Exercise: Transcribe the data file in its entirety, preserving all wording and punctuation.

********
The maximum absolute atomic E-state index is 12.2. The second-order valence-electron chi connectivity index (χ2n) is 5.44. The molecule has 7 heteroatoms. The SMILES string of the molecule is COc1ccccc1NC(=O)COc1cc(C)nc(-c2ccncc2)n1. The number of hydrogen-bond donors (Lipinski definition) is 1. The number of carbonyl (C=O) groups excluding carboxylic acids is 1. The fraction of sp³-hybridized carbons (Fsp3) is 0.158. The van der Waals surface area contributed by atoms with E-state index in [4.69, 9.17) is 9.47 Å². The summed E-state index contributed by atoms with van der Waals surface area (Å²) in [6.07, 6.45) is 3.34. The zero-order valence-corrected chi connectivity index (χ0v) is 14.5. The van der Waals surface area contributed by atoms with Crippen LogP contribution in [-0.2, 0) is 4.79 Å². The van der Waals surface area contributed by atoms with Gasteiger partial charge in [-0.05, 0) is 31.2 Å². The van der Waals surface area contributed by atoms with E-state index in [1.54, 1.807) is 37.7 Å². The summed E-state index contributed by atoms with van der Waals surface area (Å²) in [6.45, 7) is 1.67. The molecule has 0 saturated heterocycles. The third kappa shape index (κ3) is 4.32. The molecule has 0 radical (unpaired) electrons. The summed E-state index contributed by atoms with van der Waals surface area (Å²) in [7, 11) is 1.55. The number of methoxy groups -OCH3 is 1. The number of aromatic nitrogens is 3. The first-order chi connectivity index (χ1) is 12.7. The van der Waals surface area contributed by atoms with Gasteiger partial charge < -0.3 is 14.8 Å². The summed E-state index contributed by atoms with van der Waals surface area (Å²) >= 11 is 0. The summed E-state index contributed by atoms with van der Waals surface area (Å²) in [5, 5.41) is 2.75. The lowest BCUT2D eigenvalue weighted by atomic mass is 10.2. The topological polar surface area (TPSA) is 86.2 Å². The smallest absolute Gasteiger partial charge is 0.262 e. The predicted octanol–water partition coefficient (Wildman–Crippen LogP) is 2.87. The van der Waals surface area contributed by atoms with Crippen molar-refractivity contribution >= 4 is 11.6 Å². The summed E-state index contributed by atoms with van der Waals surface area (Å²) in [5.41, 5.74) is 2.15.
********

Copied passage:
The maximum absolute atomic E-state index is 12.2. The second-order valence-electron chi connectivity index (χ2n) is 5.44. The molecule has 7 heteroatoms. The SMILES string of the molecule is COc1ccccc1NC(=O)COc1cc(C)nc(-c2ccncc2)n1. The number of hydrogen-bond donors (Lipinski definition) is 1. The number of carbonyl (C=O) groups excluding carboxylic acids is 1. The fraction of sp³-hybridized carbons (Fsp3) is 0.158. The van der Waals surface area contributed by atoms with E-state index in [4.69, 9.17) is 9.47 Å². The summed E-state index contributed by atoms with van der Waals surface area (Å²) in [6.07, 6.45) is 3.34. The zero-order valence-corrected chi connectivity index (χ0v) is 14.5. The van der Waals surface area contributed by atoms with Crippen LogP contribution in [-0.2, 0) is 4.79 Å². The van der Waals surface area contributed by atoms with Gasteiger partial charge in [-0.05, 0) is 31.2 Å². The van der Waals surface area contributed by atoms with E-state index in [1.54, 1.807) is 37.7 Å². The summed E-state index contributed by atoms with van der Waals surface area (Å²) in [6.45, 7) is 1.67. The molecule has 0 saturated heterocycles. The third kappa shape index (κ3) is 4.32. The molecule has 0 radical (unpaired) electrons. The summed E-state index contributed by atoms with van der Waals surface area (Å²) in [7, 11) is 1.55. The number of methoxy groups -OCH3 is 1. The number of aromatic nitrogens is 3. The first-order chi connectivity index (χ1) is 12.7. The van der Waals surface area contributed by atoms with Gasteiger partial charge < -0.3 is 14.8 Å². The summed E-state index contributed by atoms with van der Waals surface area (Å²) >= 11 is 0. The summed E-state index contributed by atoms with van der Waals surface area (Å²) in [5, 5.41) is 2.75. The lowest BCUT2D eigenvalue weighted by atomic mass is 10.2. The topological polar surface area (TPSA) is 86.2 Å². The smallest absolute Gasteiger partial charge is 0.262 e. The predicted octanol–water partition coefficient (Wildman–Crippen LogP) is 2.87. The van der Waals surface area contributed by atoms with Crippen molar-refractivity contribution >= 4 is 11.6 Å². The summed E-state index contributed by atoms with van der Waals surface area (Å²) in [5.41, 5.74) is 2.15.